By Bill Desowitz | Thompson on Hollywood February 20, 2014 at 4:28PM
Editorially, all five films take us out of our comfort zones in this strange season of survival and rebirth: from the chameleon-like con of "American Hustle" to the abduction at sea in "Captain Phillips" to the weightless terror of "Gravity" to the ticking clock death sentence of "Dallas Buyers Club" to the horror of having your life and liberty snatched away in "12 Years a Slave." I got an insider's view from Jay Cassidy ("American Hustle"), Christopher Rouse ("Captain Phillips"), John Mac McMurphy ("Dallas Buyers Club"), Mark Sanger ("Gravity"), and Joe Walker ("12 Years a Slave").
"In addition to being highly topical, the survival theme also raises basic questions about who we are," suggests Rouse, who describes "Captain Phillips" as the ultimate in Paul Greengrass-style verite. "So just as 'Phillips' frames a struggle for individual and collective survival in the modern world -- all of these films, and others as well this year -- have entered that territory with strong points of view.
'Gravity' is a technical tour-de-force in so many ways, and it's an extraordinarily well-considered film editorially. To be able to achieve that degree of suspense and tension, and to be characterful while retaining that level spectacle is remarkable.
"I met Mark Sanger recently, and he described their editorial process to me. My hat is off to Alfonso and him…And I thought Joe Walker’s work was amazing. '12 Years' is so well judged editorially -- each scene is handled with tremendous attention to story and character. As in Steve MacQueen's other films, Joe’s choices are truly brave: For example, the confidence to hold on characters for long periods of time, allowing us to experience their emotional paths in a pure, unflinching way. I loved the scene when Patsey [Oscar-nominated Lupita Nyong'o] is making her dolls in the field. Beautifully put together."
For Sanger, the greatest thrill was to stand in the same room with Rouse and discuss his process with Greengrass. "For me, I'm interested in how that relationship translates on screen. It starts off with the basics of how much footage he supplies you, how much flexibility you have with that footage, and how you judge performances and basis of your assembly. To delve into the symbiosis of that relationship between a director and an editor is fascinating.
For Cassidy, who believes it's a worthy field this year but preferred not to discuss the competition, agrees that "American Hustle" is about reinvention, if not rebirth. He suggests that it was a creative balancing act crammed with rich characters and subtle details. "And the tone is certainly David [O. Russell's]," he says. "He comes at this material with no cynicism and he loves these characters. He finds people in his own life or people that he knows and these characters become composites that carry these elements, and that's what gives it resonance."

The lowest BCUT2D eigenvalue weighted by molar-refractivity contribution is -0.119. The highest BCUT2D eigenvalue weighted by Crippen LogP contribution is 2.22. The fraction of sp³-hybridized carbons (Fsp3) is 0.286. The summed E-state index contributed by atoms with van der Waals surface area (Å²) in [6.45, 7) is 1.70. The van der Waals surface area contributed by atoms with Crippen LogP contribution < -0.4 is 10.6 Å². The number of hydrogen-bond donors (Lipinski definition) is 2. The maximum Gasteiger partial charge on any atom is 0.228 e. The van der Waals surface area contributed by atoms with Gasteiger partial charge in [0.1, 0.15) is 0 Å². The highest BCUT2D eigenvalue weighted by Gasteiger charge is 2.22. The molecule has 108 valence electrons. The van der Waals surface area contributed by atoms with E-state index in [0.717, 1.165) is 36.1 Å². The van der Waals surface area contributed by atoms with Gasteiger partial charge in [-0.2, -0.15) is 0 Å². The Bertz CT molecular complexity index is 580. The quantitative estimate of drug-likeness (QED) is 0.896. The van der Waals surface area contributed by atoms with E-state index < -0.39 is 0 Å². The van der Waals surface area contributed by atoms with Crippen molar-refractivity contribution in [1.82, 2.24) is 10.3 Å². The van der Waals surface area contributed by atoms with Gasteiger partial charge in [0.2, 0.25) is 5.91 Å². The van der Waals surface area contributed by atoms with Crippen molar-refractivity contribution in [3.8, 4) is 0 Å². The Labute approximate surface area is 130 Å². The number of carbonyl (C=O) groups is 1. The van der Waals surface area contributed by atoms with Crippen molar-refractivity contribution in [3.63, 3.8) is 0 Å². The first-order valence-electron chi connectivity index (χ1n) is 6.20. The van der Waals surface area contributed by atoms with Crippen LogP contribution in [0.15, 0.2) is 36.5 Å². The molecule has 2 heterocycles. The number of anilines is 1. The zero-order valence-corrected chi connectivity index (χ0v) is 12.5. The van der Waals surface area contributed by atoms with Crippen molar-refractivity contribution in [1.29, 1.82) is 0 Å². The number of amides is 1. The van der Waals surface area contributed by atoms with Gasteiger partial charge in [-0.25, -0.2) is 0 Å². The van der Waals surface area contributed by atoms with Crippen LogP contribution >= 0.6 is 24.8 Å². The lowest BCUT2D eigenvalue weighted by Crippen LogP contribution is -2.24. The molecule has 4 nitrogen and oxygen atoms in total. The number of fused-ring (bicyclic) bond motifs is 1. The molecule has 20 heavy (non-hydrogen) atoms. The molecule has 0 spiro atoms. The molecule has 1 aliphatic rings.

In Dallas Buyers Club," the mixture of rhythms and beats was almost rock-like (even though there's only 13 minutes of music). "We just let the performances go," Mac Murphy admits. "Their characters were so big and bold and my reaction the first week as a director was that I was concerned about it being so big. So I asked them to get a little bit out of their comfort zone since I was out of my comfort zone. But there was something more real and emotional about these performances, so we used a lot of the 'more is more' takes in the cutting room.
Meanwhile, Mac Murphy has high praise for "12 Years a Slave": "I'm always impressed with Steve's style -- he makes us feel uncomfortable but at the same time there's a beauty to the shots, there's a reality to it and it was a very powerful story. The hanging scene is like a tableau and you get uncomfortable and it makes you think about how they were dealing with this."
Walker concedes that one great choices that they made on "12 Years a Slave" was to tell the story through the vantage point of a free man turned slave rather than the "Roots" model. "And I think that has a great benefit because we no longer see the film as a white person or an African American or whatever. You see it as a free person. Steve always talked about it as being an alien's view of what happened in 1841 in America: to a certain extent dispassionately in terms of the history but very passionately in terms of the central character, so it has all that."
For Walker, "Captain Phillips" is an extraordinary film. "Take that little yellow boat: Four unknown actors and Tom Hanks in this little space and it's so uncinematic and yet it's one of the tensest moments that I've seen. 'Gravity': a great technical advance for filmmaking and I felt weightless completely for the length of the film and I adored a lot of the quirkiness of Alfonso's ideas. I celebrate that he made an art film on a massive scale and was so successful."
And Sanger acknowledges that it's been an interesting season about survival and rebirth. "When these things happen during awards season, I always question whether it was by design or whether or not it was just some cosmic event. I think this one's a cosmic event and this is what appeals to audiences at this point in time."